Tower bridge : an astounding monument
It was on the morning of Tuesday 22nd October when we, the European class, arrived in front of Tower Bridge. I couldn’t help but gaze and marvel at its spectacular structure and design, but the morning breeze reminded us that we had to get our feet moving in order to enter the warm building if we didn’t want to freeze. No sooner had we arrived than a guide ushered us to a lift as he introduced himself. He was welcoming and had a nice sense of humour. Despite his Irish accent, I was able to gather all the information I needed about the bridge. I have to say that the bridge holds a pretty fascinating story behind it.
All began in the second half of the nineteenth century when the east of London, due to the increase of commercial traffic along the river Thames, sought the building of a new bridge, one that wouldn’t interfere or block river traffic that’s to say a bridge that allowed large ships to pass .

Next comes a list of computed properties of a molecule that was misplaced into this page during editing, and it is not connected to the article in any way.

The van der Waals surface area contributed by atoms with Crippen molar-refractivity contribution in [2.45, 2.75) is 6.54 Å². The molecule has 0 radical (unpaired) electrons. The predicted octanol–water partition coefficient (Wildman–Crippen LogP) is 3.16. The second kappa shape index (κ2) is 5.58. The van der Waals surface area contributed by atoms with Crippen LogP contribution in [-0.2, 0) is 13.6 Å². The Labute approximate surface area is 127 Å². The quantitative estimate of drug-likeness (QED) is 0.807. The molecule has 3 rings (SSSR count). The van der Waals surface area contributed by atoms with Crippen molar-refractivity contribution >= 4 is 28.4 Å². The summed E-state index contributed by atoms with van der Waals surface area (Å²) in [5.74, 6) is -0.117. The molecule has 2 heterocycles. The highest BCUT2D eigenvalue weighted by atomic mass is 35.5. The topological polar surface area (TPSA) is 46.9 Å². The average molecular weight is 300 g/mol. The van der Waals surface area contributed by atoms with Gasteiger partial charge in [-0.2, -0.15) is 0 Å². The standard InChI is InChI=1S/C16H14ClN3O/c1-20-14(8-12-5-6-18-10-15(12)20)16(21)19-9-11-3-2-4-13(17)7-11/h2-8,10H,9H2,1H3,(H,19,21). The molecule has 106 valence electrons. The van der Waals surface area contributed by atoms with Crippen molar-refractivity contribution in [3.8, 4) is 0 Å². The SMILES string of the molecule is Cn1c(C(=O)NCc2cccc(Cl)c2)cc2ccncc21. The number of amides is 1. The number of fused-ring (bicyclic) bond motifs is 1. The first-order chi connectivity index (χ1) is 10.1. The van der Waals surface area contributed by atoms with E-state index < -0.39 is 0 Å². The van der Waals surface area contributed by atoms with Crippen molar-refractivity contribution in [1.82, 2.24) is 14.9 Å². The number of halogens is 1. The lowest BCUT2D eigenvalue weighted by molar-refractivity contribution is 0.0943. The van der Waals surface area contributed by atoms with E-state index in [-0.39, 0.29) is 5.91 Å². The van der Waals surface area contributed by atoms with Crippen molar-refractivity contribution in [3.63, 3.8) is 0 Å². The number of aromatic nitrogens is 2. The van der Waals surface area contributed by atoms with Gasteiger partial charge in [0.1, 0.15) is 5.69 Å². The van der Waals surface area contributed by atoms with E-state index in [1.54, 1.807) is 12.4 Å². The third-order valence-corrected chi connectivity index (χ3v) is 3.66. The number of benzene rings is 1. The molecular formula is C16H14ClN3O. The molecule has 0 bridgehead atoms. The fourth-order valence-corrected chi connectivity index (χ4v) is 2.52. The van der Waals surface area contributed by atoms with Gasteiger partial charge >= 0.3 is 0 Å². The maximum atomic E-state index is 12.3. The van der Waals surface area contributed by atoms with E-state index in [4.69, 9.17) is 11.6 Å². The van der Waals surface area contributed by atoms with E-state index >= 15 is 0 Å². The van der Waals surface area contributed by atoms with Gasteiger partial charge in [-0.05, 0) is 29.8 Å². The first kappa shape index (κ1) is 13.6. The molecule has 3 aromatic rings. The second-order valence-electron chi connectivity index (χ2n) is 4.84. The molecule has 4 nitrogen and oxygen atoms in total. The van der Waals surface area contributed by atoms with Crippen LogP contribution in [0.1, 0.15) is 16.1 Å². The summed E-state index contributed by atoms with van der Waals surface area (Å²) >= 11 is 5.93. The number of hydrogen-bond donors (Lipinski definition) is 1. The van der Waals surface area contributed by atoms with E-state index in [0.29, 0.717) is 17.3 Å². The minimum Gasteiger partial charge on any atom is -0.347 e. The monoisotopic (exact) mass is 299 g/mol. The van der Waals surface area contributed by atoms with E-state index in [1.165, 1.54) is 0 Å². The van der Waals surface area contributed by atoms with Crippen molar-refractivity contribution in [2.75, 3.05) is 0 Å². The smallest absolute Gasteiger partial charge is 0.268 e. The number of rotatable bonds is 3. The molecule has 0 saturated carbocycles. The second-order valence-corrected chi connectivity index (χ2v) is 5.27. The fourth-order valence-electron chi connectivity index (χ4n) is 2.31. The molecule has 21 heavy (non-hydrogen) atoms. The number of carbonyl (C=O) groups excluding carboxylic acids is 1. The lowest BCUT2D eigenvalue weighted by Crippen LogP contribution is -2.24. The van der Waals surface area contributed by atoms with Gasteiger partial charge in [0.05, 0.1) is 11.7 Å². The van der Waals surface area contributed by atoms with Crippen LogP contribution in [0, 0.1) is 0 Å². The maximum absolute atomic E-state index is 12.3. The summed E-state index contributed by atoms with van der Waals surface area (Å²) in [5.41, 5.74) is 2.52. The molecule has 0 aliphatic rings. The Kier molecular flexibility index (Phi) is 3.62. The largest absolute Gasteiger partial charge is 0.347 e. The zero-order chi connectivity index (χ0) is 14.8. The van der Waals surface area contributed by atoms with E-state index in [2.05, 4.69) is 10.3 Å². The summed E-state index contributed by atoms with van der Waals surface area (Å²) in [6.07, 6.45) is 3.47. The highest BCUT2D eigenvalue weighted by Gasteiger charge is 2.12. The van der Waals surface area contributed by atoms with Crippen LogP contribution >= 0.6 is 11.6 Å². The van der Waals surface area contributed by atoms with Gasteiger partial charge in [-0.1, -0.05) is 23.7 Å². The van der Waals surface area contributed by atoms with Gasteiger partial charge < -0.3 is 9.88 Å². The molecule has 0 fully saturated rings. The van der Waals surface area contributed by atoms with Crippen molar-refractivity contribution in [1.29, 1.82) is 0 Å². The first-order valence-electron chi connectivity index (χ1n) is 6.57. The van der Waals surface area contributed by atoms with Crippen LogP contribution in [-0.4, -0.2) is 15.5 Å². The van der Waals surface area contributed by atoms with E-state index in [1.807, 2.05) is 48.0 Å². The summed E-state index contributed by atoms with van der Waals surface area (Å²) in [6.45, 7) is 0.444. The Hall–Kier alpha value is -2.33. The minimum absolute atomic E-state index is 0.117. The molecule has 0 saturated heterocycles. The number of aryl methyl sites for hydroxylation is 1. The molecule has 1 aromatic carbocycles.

Many designs were submitted without success. It was only in 1884 that a bascule bridge by Horace James was approved. Unfortunately, the latter died the very same year leaving John Wolfe as the appointed Engineer.
The architectural plan consisted of building a 265 meter long bascule bridge, with the two halves of the bridge opening upwards and outwards thus allowing ships to pass through. Moreover, in order for the bridge to withstand the forces exerted by the mass of the two towers and bascules, two walkways were created.
The opening of the bridge has used steam hydraulic power until 1975 when it was replaced by a modern electro-hydraulic system. That year, the bridge was painted red, white and blue to celebrate the Queen’s silver jubilee.
Tons of events have taken place on this bridge such as wedding ceremonies, marriage proposals and even motor cross tournaments. Hearing the guide tell us all these stories about a plane which passed between the two spans and the bridge itself or that of a bus driver who became a hero after driving his bus from one side of the bridge to the other while it was opening and so on... made me feel connected to this bridge in some way.
At the end of our visit, we got to stride across the walkways above the city of London as we took in the view of the different skyscrapers and the Thames River. It sure was exhilarating!
I feel very privileged to have taken part in this tour. This experience was one in a million.